But costs vary. You want to pay as little as is reasonably possible so you can use more of your own money to fund your retirement.
Let’s put some numbers around these as well. Using the same investment assumptions as before (an investment of $5,000 with a fifteen-year investment horizon and a level 6% return), what does a typical active manager’s expense ratio of 1% annually mean for your portfolio?
Over the fifteen-year period, you would have paid about $1,139 in direct fees, not to mention another $538 in foregone growth from those expenses compared to a (nonexistent) investment with no expenses.
When we compare this to a hypothetical index fund’s expenses of 0.2% per year, there’s still a pretty massive gap. The expenses on the hypothetical index fund (both direct costs and foregone growth) only came to $354.
So investing with that hypothetical active fund (which doesn’t have any better chance of getting you higher returns), just means you’ll end up about $1,300 shorter than the hypothetical index fund.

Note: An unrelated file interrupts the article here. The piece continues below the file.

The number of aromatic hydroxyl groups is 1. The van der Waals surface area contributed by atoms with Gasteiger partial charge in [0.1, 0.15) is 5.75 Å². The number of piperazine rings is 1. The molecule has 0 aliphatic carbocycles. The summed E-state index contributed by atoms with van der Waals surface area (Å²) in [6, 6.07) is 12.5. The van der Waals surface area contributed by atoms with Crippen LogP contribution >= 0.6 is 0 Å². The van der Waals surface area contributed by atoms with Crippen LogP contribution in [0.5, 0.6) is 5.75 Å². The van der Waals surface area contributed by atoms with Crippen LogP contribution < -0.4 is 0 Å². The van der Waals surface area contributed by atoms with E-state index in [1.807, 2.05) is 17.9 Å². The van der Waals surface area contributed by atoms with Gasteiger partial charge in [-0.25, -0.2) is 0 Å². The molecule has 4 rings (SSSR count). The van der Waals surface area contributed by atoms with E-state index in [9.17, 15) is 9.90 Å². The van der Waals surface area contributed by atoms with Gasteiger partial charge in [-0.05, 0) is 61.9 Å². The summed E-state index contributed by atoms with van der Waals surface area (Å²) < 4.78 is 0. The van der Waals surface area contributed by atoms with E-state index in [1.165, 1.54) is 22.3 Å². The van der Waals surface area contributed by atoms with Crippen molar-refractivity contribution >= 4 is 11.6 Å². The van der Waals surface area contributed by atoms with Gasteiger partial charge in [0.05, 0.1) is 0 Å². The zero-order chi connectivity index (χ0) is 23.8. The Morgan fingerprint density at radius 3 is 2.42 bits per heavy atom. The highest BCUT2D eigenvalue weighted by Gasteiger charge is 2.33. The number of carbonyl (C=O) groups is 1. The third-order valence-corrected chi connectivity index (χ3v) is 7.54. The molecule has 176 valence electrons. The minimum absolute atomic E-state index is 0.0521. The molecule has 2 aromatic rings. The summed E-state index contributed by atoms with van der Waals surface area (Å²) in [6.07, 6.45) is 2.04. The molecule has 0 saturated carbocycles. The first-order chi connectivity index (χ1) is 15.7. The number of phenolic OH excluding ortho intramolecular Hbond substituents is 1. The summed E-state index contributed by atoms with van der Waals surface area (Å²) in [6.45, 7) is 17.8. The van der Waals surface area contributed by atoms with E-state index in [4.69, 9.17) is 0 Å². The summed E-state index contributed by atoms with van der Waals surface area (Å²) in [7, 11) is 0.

Actually, I’m understating the differences a bit. I ran these numbers on an annual basis, but in reality, expense ratios are handled on a daily basis (otherwise most mutual funds would mysteriously end up with a lot less under management on the days they charged their fees). So the impact of compounding isn’t as great here as it is in real life.
So much of investing is completely out of your control, so you need to use whatever tools you have available to you. Like I said, your investment expenses are pretty much the only part of investing you can actually control since you know what the rates will be beforehand.
So remember, “you get what you pay for” may apply when you’re buying a steak, but not when you’re investing, so why pay more?